Resident Evil: Infinite Darkness

3 out of 5

Directed by: Eiichirō Hasumi

Look, man: I’ll take this. I’ll take infinite versions of it. We want our video games to be taken seriously, but… do we? A splashy movie isn’t necessarily going to get someone to go play the game, and if that splashiness is at the sacrifice of things that make the game what it is, is it worth it? Sure, it can be cool to see, but a billion million dollars to just have a franchise fall flat on the big screen only serves to cast a shadow across future endeavors, and summarizing 30-40 campaigns (or franchises) into palatable 90-minute runtimes is already difficult enough.

The small screen is a good step, then, but when you get to some wackier, less grounded stuff like Resident Evil, live action may just equal budgeted effects and a cheeseball tone.

So… why not just give us our CG cutscenes as a a TV show? Why waste time making an Indiana Jones remake as Uncharted with questionable casting when Naughty Dog could just wow the heck out of us with 30 minute episodes akin to the scenes we enjoyed watching the game already?

Resident Evil: Infinite Darkness is very video gamey. It’s also very Resident Evil-y. That means it’s often silly, with some hammy dialogue, and with big ol’ plot decisions that don’t make a lot of sense. Game animation is at a point now where it’s a slick joy to watch, although there’s still a bit of a misfire with some more difficult textures like hair and wrinkly clothing, and eye contact is a bit naff. But we have government conspiracies, nasty corporations, underground labs, vicious rats, bloody explosions, headshots, and a big ol’ boss character. Darkness is injected somewhere within the RE timeline such that Leon and Claire are here, and the world has awareness of zombies and Raccoon City, and you could call that a barrier to entry, I guess, but if we have Milla Jovovich and Paul W.S. Anderson to thank for anything, it’s that Umbrella Corp. and their bioweapons are part of the cultural lexicon enough such that my dad gets the gist, and could easily watch this 4-episode series without missing a beat.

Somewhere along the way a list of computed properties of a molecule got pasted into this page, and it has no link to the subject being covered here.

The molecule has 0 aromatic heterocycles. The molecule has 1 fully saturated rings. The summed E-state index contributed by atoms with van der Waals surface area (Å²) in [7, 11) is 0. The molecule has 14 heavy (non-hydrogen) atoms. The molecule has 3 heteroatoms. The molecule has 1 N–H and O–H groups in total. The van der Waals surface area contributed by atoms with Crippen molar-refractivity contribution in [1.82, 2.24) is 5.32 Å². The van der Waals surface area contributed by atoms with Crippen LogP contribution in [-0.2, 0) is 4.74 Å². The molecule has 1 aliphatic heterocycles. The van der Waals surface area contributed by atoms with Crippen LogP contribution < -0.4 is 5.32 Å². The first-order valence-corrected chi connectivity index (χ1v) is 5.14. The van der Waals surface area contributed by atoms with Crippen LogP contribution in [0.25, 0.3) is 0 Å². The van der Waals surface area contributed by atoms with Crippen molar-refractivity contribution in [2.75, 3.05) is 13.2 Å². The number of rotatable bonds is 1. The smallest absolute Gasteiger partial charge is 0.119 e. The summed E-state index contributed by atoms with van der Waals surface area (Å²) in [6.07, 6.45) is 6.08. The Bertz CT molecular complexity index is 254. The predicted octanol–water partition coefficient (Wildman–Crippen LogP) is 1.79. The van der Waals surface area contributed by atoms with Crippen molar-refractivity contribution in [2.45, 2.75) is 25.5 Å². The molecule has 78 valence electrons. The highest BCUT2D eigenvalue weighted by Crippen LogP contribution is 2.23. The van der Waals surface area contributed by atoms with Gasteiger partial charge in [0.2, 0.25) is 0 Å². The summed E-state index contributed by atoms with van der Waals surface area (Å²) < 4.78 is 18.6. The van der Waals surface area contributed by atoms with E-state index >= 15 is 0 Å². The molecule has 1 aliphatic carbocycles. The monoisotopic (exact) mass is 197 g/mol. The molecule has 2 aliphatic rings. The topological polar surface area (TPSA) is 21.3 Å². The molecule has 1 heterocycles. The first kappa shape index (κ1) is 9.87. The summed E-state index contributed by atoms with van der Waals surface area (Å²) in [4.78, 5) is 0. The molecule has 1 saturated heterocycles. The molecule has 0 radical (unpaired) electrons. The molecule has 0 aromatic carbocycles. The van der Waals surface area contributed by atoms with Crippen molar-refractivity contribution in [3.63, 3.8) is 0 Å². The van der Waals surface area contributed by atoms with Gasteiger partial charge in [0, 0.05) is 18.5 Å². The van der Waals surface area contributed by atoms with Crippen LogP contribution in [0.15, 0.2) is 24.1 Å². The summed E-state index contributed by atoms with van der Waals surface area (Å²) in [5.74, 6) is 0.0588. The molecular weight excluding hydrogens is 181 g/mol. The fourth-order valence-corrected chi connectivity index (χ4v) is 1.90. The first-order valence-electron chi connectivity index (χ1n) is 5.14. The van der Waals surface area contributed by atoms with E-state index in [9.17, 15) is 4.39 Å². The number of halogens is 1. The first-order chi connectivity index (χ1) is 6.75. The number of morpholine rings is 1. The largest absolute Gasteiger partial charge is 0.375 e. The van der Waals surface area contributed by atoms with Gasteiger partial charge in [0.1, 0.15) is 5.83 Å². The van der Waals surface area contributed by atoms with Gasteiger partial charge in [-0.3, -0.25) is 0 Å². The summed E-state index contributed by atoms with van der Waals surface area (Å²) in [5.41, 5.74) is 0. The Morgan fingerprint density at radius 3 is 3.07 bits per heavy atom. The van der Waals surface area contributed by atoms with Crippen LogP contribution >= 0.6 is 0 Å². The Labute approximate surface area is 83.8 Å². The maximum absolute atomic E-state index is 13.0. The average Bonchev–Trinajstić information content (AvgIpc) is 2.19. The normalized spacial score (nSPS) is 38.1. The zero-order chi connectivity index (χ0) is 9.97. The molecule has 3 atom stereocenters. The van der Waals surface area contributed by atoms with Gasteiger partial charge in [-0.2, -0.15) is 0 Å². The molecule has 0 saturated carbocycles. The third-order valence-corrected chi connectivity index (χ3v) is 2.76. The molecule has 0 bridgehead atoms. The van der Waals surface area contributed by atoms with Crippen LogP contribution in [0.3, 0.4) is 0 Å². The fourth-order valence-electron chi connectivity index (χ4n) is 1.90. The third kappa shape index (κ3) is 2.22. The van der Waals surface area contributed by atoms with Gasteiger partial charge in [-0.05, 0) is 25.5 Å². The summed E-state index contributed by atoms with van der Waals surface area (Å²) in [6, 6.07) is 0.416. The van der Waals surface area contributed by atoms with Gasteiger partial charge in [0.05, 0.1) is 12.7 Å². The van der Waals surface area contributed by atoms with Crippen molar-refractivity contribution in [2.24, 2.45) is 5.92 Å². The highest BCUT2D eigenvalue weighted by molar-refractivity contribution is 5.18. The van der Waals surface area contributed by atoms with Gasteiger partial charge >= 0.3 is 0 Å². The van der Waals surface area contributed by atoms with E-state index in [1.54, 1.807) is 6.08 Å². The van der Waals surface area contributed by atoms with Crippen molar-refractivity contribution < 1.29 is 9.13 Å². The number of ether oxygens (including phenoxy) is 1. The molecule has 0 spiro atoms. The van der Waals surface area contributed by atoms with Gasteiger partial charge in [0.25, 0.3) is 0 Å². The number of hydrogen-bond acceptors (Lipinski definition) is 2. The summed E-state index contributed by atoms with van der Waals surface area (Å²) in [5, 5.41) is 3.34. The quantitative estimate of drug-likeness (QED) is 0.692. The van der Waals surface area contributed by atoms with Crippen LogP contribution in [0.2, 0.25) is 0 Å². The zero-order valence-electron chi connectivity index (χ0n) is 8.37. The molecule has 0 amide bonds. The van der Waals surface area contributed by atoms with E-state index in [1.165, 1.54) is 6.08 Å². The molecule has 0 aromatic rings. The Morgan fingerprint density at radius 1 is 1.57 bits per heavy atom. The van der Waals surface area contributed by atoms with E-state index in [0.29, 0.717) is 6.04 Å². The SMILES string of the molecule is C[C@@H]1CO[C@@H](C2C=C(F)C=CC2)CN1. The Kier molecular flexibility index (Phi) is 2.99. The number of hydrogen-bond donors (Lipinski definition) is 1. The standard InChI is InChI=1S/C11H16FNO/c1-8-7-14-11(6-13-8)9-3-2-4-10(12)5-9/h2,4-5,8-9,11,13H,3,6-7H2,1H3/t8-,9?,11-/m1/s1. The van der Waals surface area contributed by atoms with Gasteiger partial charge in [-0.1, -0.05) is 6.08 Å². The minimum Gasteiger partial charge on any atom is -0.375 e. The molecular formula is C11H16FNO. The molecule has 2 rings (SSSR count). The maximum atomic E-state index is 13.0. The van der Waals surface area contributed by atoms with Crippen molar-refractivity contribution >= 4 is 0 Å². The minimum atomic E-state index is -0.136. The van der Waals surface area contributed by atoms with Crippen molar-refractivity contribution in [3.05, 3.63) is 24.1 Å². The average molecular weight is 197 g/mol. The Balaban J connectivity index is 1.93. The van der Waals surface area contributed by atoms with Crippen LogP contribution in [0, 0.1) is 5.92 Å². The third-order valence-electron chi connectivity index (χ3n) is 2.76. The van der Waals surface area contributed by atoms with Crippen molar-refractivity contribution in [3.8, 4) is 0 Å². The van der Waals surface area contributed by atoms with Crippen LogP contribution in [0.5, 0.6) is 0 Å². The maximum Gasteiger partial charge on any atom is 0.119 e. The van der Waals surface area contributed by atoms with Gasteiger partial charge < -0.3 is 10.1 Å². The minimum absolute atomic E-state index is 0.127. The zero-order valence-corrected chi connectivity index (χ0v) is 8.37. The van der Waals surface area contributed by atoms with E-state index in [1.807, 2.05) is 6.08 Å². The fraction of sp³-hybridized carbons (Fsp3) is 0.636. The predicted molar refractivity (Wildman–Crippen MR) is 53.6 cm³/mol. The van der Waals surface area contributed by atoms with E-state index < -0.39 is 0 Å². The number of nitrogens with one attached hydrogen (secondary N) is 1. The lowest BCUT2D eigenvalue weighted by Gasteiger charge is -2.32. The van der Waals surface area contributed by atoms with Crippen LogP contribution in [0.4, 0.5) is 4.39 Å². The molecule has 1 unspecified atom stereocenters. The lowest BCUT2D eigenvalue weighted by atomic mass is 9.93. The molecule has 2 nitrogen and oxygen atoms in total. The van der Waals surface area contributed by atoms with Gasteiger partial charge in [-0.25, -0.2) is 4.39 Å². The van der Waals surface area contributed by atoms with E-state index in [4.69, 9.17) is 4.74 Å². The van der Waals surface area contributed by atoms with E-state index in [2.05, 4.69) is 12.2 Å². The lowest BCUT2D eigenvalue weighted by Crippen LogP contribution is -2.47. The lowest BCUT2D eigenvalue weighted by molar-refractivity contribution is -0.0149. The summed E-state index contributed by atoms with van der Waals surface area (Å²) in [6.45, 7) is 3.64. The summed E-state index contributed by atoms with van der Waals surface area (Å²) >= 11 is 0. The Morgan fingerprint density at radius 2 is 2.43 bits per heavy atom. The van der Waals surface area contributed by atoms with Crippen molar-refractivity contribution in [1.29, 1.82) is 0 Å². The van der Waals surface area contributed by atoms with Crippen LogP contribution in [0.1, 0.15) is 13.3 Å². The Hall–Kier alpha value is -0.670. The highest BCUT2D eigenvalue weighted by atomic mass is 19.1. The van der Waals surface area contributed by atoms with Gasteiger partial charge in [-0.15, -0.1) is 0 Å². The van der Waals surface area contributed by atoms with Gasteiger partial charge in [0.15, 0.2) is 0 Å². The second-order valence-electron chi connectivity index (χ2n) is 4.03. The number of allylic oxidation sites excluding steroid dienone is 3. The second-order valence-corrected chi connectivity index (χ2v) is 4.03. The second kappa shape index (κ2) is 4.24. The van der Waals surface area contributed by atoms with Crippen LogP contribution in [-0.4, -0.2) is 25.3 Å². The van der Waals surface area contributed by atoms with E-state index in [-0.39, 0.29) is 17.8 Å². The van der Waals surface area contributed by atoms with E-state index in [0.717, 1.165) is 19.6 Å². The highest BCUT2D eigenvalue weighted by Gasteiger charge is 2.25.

Is it good? I mean, it’s definitely not bad, although the way the timeline flashes back and forth to detail its covert-op-gone-wrong feels somewhat unnecessary, mysterifying its total 2-hrs just to add padding, when the story is easy enough to guess from the first couple of scenes, and, as mentioned, it’s pretty cheeky, with some decisions definitely lending themselves to a couple of thudding Why Would You Do That?s. But the show also smartly doesn’t lampshade this stuff, and instead sticks to its guns (hyuck) of maintaining the tone of the games: it takes itself just seriously enough to elicit good acting (within context) and a “logical” flow to the story. Most importantly: it’s fun.

Now, I don’t know if I’d watch some 22- or 13-episode variation on this; even ten episodes would be a stretch. But if you give me 4- or 6-episode bites of this kind of stuff, heck, I’m not even an RE fan, but I am sure I will be down to watch iteration after iteration of secret backroom virus dealings and mutant freako outbreaks.